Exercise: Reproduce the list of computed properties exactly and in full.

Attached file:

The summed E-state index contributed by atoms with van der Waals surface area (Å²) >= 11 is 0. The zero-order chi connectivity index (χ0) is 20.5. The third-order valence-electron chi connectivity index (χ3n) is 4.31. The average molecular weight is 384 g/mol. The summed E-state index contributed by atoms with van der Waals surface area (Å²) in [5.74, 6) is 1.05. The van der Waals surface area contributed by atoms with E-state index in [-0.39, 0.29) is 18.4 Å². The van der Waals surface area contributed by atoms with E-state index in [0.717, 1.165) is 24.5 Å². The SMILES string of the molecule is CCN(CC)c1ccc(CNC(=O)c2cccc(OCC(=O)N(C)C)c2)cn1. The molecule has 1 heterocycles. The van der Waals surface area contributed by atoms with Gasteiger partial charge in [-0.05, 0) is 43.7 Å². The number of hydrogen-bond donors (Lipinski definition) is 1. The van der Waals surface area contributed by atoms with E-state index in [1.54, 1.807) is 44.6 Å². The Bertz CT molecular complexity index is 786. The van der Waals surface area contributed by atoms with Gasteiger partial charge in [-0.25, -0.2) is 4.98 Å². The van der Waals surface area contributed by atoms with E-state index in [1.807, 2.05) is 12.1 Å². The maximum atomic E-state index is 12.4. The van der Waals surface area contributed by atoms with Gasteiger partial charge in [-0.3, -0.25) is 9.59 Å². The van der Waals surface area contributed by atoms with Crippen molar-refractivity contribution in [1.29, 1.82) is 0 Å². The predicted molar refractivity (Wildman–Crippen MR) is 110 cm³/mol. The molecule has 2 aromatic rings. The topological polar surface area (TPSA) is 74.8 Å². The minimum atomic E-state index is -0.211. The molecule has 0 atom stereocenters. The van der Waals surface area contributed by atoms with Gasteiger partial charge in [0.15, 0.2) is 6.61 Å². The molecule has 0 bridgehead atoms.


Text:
The summed E-state index contributed by atoms with van der Waals surface area (Å²) >= 11 is 0. The zero-order chi connectivity index (χ0) is 20.5. The third-order valence-electron chi connectivity index (χ3n) is 4.31. The average molecular weight is 384 g/mol. The summed E-state index contributed by atoms with van der Waals surface area (Å²) in [5.74, 6) is 1.05. The van der Waals surface area contributed by atoms with E-state index in [-0.39, 0.29) is 18.4 Å². The van der Waals surface area contributed by atoms with E-state index in [0.717, 1.165) is 24.5 Å². The SMILES string of the molecule is CCN(CC)c1ccc(CNC(=O)c2cccc(OCC(=O)N(C)C)c2)cn1. The molecule has 1 heterocycles. The van der Waals surface area contributed by atoms with Gasteiger partial charge in [-0.05, 0) is 43.7 Å². The number of hydrogen-bond donors (Lipinski definition) is 1. The van der Waals surface area contributed by atoms with E-state index in [1.54, 1.807) is 44.6 Å². The Bertz CT molecular complexity index is 786. The van der Waals surface area contributed by atoms with Gasteiger partial charge in [-0.25, -0.2) is 4.98 Å². The van der Waals surface area contributed by atoms with E-state index in [1.807, 2.05) is 12.1 Å². The maximum atomic E-state index is 12.4. The van der Waals surface area contributed by atoms with Gasteiger partial charge in [-0.3, -0.25) is 9.59 Å². The van der Waals surface area contributed by atoms with Crippen molar-refractivity contribution in [1.29, 1.82) is 0 Å². The predicted molar refractivity (Wildman–Crippen MR) is 110 cm³/mol. The molecule has 2 aromatic rings. The topological polar surface area (TPSA) is 74.8 Å². The minimum atomic E-state index is -0.211. The molecule has 0 atom stereocenters. The van der Waals surface area contributed by atoms with Gasteiger partial charge in [0.15, 0.2) is 6.61 Å². The molecule has 0 bridgehead atoms.